In Britain, we find other kinds of remembering and strategic forgetting. Both slave owners and black slaves were part of the population in 18th- and early 19th-century England, yet euphemisms abound today in the heritage plaques on mansions occupied by “West India merchants” or “planters,” never identified as slave traders or slave owners. Even after the abolition of slavery, some Africans were kept on as farmhands in Yorkshire, and gossip circulated about iron rings and chains on cellar walls of certain manor houses. It is said that today, in the Yorkshire village of Dent — not far from the Clergy Daughters’ School at Cowan Bridge where the Brontë sisters were sent, and home of one prominent farming family, the Sills, whose fortune came from Jamaican sugar — the locals still do not like to talk about slavery. The village church and museum demonstrate reluctant acknowledgment. The church memorializes the uncle from whom the Sills inherited their money with a plaque that reads “to the Memory of John Sill Esq of Providence in the island of Jamaica” and nothing more related to his slave-owning past, while the Dent Village Heritage Centre includes (in a basement corner, near a model railroad) a small display on slavery, featuring a fugitive slave advertisement from a Liverpool newspaper in 1758 placed by one Edmund Sill of Dent. The homepage of the Dent Museum website features “The Sill Family — Slave Traders!” among the listings of “The Dentdale Story,” but the description under the “Slavery” heading is more equivocating: “Although many record[s] of the slave trade were destroyed with the abolition of slavery in 1807 there is evidence that it continued in the Dale in to the 19th century […] It is possible that Edmund Sill built Whernside Manor through the profits produced by [the] Slave trade.”
In the push-pull of remembering and forgetting, Britain’s island geography conspires with culture to allow slavery to be seen as something that happened thousands of miles away, and the national hero worship of William Wilberforce as abolitionist of the slave trade also makes less visible the longer history of slavery itself in the empire. David Olusoga, the Nigerian-born historian who narrates Britain’s Forgotten Slave Owners, calls the Wilberforce story the “figleaf behind which the larger, longer and darker history of slavery has been concealed.” Different but equally troubling tendencies are at work in the United States during the supposedly post-race Obama era, where the “Black Lives Matter” movement takes on more and more momentum while, at the same time, race remains paradoxically “unspeakable” according to the principles of a self-professed colorblind society. Toni Morrison uses a play on words in her essay “Unspeakable Things Unspoken: The Afro-American Presence in American Literature” (1988) to capture the contradiction of “race’” itself, which, “in spite of its implicit and explicit acknowledgment […] is still a virtually unspeakable thing,” “either inevitable or elaborately, painstakingly masked.”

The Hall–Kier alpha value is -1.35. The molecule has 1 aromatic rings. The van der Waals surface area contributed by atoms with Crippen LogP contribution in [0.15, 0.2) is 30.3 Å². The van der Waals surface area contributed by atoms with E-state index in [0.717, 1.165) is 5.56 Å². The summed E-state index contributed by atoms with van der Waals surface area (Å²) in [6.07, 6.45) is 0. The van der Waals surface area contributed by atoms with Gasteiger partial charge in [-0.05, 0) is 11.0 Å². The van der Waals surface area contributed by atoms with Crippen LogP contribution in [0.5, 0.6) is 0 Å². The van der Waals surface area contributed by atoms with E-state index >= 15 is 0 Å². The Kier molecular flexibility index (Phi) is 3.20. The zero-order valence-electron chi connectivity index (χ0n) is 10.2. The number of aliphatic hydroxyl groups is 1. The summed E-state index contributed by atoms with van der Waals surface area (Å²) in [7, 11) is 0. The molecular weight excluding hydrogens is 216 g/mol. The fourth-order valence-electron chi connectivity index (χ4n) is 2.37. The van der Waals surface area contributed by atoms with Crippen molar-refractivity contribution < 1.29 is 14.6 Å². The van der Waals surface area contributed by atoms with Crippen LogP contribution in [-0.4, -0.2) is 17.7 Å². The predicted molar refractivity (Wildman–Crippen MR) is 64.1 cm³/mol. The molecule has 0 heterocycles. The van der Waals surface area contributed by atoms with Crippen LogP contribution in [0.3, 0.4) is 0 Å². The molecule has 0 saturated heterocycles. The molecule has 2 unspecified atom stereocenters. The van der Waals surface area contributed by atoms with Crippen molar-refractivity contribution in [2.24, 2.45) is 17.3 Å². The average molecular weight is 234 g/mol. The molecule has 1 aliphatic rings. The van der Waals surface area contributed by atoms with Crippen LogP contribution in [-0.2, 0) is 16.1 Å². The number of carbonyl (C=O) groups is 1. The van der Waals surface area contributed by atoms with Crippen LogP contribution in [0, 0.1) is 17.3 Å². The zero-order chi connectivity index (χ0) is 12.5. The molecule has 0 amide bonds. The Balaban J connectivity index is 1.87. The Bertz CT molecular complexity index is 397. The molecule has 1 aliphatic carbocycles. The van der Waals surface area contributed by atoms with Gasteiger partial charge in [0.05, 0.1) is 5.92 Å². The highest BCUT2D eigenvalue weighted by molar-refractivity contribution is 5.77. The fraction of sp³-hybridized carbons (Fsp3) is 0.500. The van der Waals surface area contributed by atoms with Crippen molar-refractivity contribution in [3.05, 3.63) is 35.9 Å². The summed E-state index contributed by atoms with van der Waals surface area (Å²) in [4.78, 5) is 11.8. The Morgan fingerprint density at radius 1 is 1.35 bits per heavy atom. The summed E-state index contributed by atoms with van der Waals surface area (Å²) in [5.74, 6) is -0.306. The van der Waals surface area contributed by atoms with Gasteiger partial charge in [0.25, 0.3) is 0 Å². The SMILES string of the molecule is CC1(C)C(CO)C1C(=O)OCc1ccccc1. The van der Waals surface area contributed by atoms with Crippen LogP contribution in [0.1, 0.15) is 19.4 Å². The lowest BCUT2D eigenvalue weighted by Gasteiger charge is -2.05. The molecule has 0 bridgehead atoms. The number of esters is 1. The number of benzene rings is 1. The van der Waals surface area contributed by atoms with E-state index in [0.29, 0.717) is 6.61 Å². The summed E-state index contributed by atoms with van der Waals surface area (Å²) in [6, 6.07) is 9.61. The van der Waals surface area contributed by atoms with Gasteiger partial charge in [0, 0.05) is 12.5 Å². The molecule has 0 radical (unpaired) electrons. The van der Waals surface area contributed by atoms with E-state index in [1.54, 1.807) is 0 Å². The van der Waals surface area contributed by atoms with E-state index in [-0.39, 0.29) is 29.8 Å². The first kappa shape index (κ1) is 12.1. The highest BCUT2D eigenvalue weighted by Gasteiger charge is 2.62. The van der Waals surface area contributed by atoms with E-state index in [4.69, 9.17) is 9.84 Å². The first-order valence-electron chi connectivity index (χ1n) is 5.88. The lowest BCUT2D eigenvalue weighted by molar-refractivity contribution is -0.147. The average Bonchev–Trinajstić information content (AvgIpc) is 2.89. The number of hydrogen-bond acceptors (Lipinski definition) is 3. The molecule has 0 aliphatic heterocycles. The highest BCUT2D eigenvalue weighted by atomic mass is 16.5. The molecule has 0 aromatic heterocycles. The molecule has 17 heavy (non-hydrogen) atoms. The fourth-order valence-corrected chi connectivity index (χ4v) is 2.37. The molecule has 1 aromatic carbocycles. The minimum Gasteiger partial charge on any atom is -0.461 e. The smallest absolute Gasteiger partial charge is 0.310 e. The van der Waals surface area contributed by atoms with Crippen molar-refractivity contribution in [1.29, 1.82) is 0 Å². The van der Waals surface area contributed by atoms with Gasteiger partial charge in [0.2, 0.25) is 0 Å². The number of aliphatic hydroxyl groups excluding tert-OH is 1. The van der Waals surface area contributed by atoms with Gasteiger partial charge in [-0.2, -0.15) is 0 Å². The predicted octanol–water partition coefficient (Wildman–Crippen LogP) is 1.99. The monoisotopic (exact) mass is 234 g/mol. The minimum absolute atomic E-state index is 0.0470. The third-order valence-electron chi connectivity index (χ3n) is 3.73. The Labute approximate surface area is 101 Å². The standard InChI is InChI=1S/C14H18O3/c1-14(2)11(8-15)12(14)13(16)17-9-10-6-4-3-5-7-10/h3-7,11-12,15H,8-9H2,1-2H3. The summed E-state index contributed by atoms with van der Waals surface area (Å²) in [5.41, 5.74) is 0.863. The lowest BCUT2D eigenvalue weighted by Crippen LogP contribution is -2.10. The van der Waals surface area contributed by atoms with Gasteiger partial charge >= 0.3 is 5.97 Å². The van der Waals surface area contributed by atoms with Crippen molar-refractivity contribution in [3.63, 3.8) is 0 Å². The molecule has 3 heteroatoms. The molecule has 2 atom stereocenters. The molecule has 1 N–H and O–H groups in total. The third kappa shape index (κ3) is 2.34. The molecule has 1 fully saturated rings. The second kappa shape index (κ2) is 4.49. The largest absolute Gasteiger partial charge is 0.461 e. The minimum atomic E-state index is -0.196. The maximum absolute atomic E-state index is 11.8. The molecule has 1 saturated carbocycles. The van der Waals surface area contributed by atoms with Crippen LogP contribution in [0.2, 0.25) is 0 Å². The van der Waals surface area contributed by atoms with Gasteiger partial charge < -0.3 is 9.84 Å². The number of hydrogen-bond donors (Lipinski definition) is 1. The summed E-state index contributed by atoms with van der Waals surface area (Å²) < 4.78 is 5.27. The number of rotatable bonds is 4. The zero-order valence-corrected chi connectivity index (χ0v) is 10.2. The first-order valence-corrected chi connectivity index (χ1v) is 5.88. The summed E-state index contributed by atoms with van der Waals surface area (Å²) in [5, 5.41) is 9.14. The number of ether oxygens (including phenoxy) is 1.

To track degrees of social visibility requires that we do more than answer “yes” or “no” to the questions of whether Britain’s slave owners are forgotten or Heathcliff is black; it requires trying to determine when and why these particular hot-button issues become visible. The question “Is Heathcliff black?” has been asked more than once and the “hidden history of Wuthering Heights” shown well and repeatedly, by the 2009 documentary A Regular Black, for instance, and all the prior scholarship on which it draws. The British case study gives us a chance to compare different ways to confront national amnesia — ways to identify when and where, how and why historical conditions enable, encourage, or force us to remember what we already know.